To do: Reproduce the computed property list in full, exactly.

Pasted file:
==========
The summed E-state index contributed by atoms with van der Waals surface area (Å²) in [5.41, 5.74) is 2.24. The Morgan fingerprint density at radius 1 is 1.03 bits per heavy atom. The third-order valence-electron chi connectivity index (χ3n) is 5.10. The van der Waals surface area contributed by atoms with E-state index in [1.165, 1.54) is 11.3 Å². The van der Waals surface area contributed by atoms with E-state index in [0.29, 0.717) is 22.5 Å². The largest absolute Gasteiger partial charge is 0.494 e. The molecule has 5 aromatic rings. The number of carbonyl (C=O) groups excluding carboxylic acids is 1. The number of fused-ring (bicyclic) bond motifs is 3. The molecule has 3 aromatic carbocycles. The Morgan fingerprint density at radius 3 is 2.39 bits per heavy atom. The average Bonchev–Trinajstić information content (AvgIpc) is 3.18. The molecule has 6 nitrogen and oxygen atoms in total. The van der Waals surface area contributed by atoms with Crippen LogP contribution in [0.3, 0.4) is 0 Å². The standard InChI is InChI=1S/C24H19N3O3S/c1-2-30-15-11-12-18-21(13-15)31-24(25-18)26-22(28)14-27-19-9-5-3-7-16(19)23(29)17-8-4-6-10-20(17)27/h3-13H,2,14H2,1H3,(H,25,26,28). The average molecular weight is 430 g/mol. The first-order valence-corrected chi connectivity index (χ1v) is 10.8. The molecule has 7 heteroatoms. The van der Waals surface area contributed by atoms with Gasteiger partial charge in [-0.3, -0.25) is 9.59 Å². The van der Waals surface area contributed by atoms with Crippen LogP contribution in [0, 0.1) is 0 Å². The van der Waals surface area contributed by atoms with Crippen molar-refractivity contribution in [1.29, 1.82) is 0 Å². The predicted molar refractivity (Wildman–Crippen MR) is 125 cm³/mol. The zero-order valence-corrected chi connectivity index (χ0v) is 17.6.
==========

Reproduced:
The summed E-state index contributed by atoms with van der Waals surface area (Å²) in [5.41, 5.74) is 2.24. The Morgan fingerprint density at radius 1 is 1.03 bits per heavy atom. The third-order valence-electron chi connectivity index (χ3n) is 5.10. The van der Waals surface area contributed by atoms with E-state index in [1.165, 1.54) is 11.3 Å². The van der Waals surface area contributed by atoms with E-state index in [0.29, 0.717) is 22.5 Å². The largest absolute Gasteiger partial charge is 0.494 e. The molecule has 5 aromatic rings. The number of carbonyl (C=O) groups excluding carboxylic acids is 1. The number of fused-ring (bicyclic) bond motifs is 3. The molecule has 3 aromatic carbocycles. The Morgan fingerprint density at radius 3 is 2.39 bits per heavy atom. The average Bonchev–Trinajstić information content (AvgIpc) is 3.18. The molecule has 6 nitrogen and oxygen atoms in total. The van der Waals surface area contributed by atoms with Crippen LogP contribution in [0.3, 0.4) is 0 Å². The standard InChI is InChI=1S/C24H19N3O3S/c1-2-30-15-11-12-18-21(13-15)31-24(25-18)26-22(28)14-27-19-9-5-3-7-16(19)23(29)17-8-4-6-10-20(17)27/h3-13H,2,14H2,1H3,(H,25,26,28). The average molecular weight is 430 g/mol. The first-order valence-corrected chi connectivity index (χ1v) is 10.8. The molecule has 7 heteroatoms. The van der Waals surface area contributed by atoms with Gasteiger partial charge in [-0.3, -0.25) is 9.59 Å². The van der Waals surface area contributed by atoms with Crippen LogP contribution in [0, 0.1) is 0 Å². The van der Waals surface area contributed by atoms with Crippen molar-refractivity contribution in [1.29, 1.82) is 0 Å². The predicted molar refractivity (Wildman–Crippen MR) is 125 cm³/mol. The zero-order valence-corrected chi connectivity index (χ0v) is 17.6.